Thanks for the link! I followed it and tried to look at the forum but The Chairman had deleted it. I bet there were some wonderfully snarky comments in there :-)
My introduction to the 'postrophe problem was when I picked up a used copy of Kipling's The Phantom 'Rickshaw and Other Tales, a wonderful collection of eerie tales. It was the first time I'd seen rickshaw with an initial 'postrophe so I "looked that up in my Funk & Wagnells" (I have an old edition that belonged to my grandmother) and found that rickshaw is from the Japanese word jinrikisha which means "human-powered transport".
@Antedeluvian: ...Maybe you have to have been to South Africa to find it funny, but I still dine out on it...
The late, great Gary Smith (RIP) once told me a story about some junior assistant from a print publication who called him up and told him she was fact-checking an article -- one of the things she wanted to confirm was the spelling of "E-D-A" LOL
A lifetime ago, when the South African police still pretended to care about petty crime, I went into a police station to report that someone had slashed one of my tyres. The police officer started to take my statement: my name, my address, my profession- and then he paused and seemed to scratch around on the paper. He looked up at me and in a very thick South African accent asked: "How do you spell engineer?". So I started "E-N-G-I-N" ... "Ag, no", he interjected, "in Afrikaans!"
("ag" is pronounced "ach", but that hasn't much to do with the story)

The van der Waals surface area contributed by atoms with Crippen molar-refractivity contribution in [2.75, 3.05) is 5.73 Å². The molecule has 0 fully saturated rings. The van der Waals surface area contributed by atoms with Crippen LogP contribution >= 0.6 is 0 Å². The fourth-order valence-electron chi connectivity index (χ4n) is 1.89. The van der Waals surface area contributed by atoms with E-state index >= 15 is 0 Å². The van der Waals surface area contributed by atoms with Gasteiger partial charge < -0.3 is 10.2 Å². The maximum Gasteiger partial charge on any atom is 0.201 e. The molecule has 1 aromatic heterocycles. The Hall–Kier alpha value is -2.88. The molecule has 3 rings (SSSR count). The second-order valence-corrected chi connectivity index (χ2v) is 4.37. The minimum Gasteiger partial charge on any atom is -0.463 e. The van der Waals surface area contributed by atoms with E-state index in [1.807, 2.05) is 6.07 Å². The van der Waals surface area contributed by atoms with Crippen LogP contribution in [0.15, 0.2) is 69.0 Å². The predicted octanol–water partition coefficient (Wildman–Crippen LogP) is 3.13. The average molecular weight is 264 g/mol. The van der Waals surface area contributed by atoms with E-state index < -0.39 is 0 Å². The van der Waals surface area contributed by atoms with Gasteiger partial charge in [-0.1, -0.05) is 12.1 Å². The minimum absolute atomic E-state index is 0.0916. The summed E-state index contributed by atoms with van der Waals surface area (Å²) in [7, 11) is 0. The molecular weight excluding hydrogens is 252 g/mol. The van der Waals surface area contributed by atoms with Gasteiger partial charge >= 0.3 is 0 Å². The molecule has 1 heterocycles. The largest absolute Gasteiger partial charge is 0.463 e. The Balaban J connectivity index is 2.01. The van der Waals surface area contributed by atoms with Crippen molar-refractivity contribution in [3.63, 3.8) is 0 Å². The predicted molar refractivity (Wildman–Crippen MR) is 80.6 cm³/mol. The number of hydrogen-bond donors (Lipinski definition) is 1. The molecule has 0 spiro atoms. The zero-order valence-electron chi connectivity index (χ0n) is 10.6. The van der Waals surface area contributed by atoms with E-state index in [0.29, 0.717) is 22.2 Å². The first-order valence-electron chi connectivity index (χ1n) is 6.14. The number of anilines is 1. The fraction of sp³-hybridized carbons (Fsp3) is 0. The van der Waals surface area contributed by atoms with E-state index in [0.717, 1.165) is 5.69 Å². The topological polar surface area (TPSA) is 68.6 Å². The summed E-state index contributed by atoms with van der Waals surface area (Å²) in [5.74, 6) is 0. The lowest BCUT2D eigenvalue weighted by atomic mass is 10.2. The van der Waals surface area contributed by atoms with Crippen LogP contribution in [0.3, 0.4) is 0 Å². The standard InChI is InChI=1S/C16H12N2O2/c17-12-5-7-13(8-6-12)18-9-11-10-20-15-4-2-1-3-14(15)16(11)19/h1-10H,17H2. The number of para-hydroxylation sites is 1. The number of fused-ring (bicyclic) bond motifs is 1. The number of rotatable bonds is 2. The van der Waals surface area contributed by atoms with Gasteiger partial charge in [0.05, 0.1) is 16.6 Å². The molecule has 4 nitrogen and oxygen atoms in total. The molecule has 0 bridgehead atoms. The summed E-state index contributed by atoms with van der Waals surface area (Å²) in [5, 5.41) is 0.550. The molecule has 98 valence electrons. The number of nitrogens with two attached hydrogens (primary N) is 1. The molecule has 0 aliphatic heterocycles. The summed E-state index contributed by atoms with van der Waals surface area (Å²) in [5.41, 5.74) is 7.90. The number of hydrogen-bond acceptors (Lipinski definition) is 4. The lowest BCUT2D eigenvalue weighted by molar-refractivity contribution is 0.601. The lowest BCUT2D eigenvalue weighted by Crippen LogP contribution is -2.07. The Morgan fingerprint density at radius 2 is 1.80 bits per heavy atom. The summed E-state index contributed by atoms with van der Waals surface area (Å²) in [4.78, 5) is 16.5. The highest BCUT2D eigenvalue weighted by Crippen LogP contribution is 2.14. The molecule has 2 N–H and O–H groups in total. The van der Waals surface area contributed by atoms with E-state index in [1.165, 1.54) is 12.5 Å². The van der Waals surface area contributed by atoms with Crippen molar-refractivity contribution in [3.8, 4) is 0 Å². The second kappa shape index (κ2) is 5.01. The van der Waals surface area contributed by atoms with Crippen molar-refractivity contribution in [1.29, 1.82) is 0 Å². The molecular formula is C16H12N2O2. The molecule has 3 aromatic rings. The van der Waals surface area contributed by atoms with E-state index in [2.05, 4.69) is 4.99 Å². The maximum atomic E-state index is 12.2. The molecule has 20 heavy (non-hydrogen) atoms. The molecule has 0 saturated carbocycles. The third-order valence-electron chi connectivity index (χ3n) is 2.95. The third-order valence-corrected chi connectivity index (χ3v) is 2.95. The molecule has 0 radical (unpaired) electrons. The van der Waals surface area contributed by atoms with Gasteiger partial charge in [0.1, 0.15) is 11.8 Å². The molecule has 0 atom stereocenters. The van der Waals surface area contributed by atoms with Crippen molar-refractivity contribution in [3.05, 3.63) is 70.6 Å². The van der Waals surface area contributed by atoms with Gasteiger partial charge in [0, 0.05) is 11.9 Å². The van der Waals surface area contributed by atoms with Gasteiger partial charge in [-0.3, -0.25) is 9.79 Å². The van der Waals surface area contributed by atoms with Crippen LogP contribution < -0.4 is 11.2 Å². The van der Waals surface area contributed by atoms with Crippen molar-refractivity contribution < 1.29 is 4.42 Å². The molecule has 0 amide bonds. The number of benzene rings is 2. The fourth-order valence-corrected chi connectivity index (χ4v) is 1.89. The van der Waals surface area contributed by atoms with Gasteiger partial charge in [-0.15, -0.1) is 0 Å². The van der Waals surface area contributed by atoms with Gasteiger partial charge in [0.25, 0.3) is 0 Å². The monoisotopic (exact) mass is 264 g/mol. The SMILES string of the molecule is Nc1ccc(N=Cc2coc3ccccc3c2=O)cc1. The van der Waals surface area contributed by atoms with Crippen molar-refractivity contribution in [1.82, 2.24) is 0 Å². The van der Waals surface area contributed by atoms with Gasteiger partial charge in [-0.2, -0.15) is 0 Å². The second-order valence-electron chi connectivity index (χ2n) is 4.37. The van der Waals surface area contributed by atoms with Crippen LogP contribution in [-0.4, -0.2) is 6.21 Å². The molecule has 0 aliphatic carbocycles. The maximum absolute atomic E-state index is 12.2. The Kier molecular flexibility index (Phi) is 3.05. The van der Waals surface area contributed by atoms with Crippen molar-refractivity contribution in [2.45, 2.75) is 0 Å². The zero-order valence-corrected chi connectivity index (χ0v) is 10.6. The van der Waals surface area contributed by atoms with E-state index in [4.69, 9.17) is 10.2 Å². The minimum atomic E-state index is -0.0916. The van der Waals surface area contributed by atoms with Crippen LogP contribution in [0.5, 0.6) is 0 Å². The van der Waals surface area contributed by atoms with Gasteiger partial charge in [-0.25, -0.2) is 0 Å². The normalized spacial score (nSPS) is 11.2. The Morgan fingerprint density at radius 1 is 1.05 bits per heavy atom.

Maybe you have to have been to South Africa to find it funny, but I still dine out on it.
One of my peeves -- a "foster peeve" rather than a "pet peeve" -- is omission of initial 'postrophes. For example, one reason I never get a 'flu shot is that they leave off the initial apostrophe ('flu = short for influenza). Now after 50 years or so you can drop the initial apostrophe (so I'm being silly about 'flu), but for 50 years or so you should leave it there so that readers can tell you left something out. So a "weblog" should be a 'blog and not a blog. I may be the only person on the planet who cares about this.
The other reason I never get a 'flu shot is I'm still waiting for an anti-flu shot :-)
Speaking of dogs' balls, here's a favorite classified ad courtesy of Michael Feldman:
Lost dog: Missing an ear, blind in one eye, walks on three legs, recently emasculated. Answers to "Lucky".
I know many engineers can't write well, but I think most people can't write well. I find frequent solecisms in every newspaper except the most elite, and those are written by people with degrees in journalism. Newcasters can't conjugate "to lie" or use the past perfect properly. I speculate that engineers probably have above-average grammar and spelling. I admit that the spelling and grammar in IEEE papers is abominable, but that's probably because many authors don't speak English well and the IEEE does not bother to edit.
I would think that since spelling and grammar is based on memorization and algorithms, engineers would do better in these areas. Many of the rules are arbitrary, but that's true of many things in engineering as well.
I don't know why the apostrophe in plurals is so prevalent. Using one in initialisms like "FPGAs" is much less of a sin than what I often see. Just today I saw a sign advertising "Manicure's and Pedicure's".